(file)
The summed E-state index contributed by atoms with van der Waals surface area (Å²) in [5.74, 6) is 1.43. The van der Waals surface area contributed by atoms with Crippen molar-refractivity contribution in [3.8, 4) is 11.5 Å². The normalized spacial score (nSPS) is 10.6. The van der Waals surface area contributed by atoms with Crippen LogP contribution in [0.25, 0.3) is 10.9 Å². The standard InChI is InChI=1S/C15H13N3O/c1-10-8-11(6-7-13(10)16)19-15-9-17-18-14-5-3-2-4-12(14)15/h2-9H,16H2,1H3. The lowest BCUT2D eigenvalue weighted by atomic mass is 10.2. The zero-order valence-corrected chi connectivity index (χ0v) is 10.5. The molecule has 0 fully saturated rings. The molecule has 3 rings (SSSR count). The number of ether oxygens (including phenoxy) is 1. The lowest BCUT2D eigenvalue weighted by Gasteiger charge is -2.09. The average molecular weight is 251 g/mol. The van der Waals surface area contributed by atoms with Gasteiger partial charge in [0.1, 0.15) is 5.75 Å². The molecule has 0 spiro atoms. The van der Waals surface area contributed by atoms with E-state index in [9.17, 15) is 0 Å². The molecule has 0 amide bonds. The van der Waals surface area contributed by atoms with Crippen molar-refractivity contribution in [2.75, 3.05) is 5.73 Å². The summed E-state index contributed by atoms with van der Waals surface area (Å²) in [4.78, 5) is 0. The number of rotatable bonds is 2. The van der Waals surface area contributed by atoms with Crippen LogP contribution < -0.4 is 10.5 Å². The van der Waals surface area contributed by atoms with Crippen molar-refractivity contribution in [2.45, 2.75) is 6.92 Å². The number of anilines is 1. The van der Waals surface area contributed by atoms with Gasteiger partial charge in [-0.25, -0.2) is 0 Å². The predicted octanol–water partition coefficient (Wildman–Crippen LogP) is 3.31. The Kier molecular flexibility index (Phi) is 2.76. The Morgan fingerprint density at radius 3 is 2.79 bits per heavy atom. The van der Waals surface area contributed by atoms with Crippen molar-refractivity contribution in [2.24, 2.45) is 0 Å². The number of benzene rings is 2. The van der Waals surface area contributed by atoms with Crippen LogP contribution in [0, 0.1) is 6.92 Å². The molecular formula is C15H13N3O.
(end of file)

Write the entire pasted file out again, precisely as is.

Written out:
The summed E-state index contributed by atoms with van der Waals surface area (Å²) in [5.74, 6) is 1.43. The van der Waals surface area contributed by atoms with Crippen molar-refractivity contribution in [3.8, 4) is 11.5 Å². The normalized spacial score (nSPS) is 10.6. The van der Waals surface area contributed by atoms with Crippen LogP contribution in [0.25, 0.3) is 10.9 Å². The standard InChI is InChI=1S/C15H13N3O/c1-10-8-11(6-7-13(10)16)19-15-9-17-18-14-5-3-2-4-12(14)15/h2-9H,16H2,1H3. The lowest BCUT2D eigenvalue weighted by atomic mass is 10.2. The zero-order valence-corrected chi connectivity index (χ0v) is 10.5. The molecule has 0 fully saturated rings. The molecule has 3 rings (SSSR count). The number of ether oxygens (including phenoxy) is 1. The lowest BCUT2D eigenvalue weighted by Gasteiger charge is -2.09. The average molecular weight is 251 g/mol. The van der Waals surface area contributed by atoms with Gasteiger partial charge in [0.1, 0.15) is 5.75 Å². The molecule has 0 spiro atoms. The van der Waals surface area contributed by atoms with E-state index in [9.17, 15) is 0 Å². The molecule has 0 amide bonds. The van der Waals surface area contributed by atoms with Crippen molar-refractivity contribution in [2.75, 3.05) is 5.73 Å². The summed E-state index contributed by atoms with van der Waals surface area (Å²) in [4.78, 5) is 0. The number of rotatable bonds is 2. The van der Waals surface area contributed by atoms with Crippen LogP contribution < -0.4 is 10.5 Å². The van der Waals surface area contributed by atoms with Crippen molar-refractivity contribution in [2.45, 2.75) is 6.92 Å². The number of anilines is 1. The van der Waals surface area contributed by atoms with Gasteiger partial charge in [-0.25, -0.2) is 0 Å². The predicted octanol–water partition coefficient (Wildman–Crippen LogP) is 3.31. The Kier molecular flexibility index (Phi) is 2.76. The Morgan fingerprint density at radius 3 is 2.79 bits per heavy atom. The van der Waals surface area contributed by atoms with Crippen molar-refractivity contribution in [2.24, 2.45) is 0 Å². The number of benzene rings is 2. The van der Waals surface area contributed by atoms with Crippen LogP contribution in [0, 0.1) is 6.92 Å². The molecular formula is C15H13N3O.